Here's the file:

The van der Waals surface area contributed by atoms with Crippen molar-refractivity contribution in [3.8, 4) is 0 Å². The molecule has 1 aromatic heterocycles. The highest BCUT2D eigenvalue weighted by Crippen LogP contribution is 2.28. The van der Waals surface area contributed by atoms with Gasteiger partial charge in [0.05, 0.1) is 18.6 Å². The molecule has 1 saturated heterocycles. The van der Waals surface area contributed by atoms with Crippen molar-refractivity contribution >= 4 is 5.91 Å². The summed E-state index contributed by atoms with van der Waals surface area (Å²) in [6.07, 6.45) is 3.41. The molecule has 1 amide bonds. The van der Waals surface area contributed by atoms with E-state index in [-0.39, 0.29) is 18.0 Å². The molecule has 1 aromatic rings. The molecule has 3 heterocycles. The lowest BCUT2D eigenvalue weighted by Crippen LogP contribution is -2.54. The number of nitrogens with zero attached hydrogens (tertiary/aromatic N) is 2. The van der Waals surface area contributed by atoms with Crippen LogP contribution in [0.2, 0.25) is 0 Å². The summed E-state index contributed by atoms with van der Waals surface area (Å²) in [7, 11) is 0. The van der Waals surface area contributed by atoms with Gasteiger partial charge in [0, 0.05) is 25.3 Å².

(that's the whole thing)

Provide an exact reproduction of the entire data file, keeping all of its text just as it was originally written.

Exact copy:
The van der Waals surface area contributed by atoms with Crippen molar-refractivity contribution in [3.8, 4) is 0 Å². The molecule has 1 aromatic heterocycles. The highest BCUT2D eigenvalue weighted by Crippen LogP contribution is 2.28. The van der Waals surface area contributed by atoms with Gasteiger partial charge in [0.05, 0.1) is 18.6 Å². The molecule has 1 saturated heterocycles. The van der Waals surface area contributed by atoms with Crippen molar-refractivity contribution >= 4 is 5.91 Å². The summed E-state index contributed by atoms with van der Waals surface area (Å²) in [6.07, 6.45) is 3.41. The molecule has 1 amide bonds. The van der Waals surface area contributed by atoms with E-state index in [-0.39, 0.29) is 18.0 Å². The molecule has 1 aromatic rings. The molecule has 3 heterocycles. The lowest BCUT2D eigenvalue weighted by Crippen LogP contribution is -2.54. The number of nitrogens with zero attached hydrogens (tertiary/aromatic N) is 2. The van der Waals surface area contributed by atoms with Crippen LogP contribution in [0.2, 0.25) is 0 Å². The summed E-state index contributed by atoms with van der Waals surface area (Å²) in [7, 11) is 0. The van der Waals surface area contributed by atoms with Gasteiger partial charge in [0, 0.05) is 25.3 Å².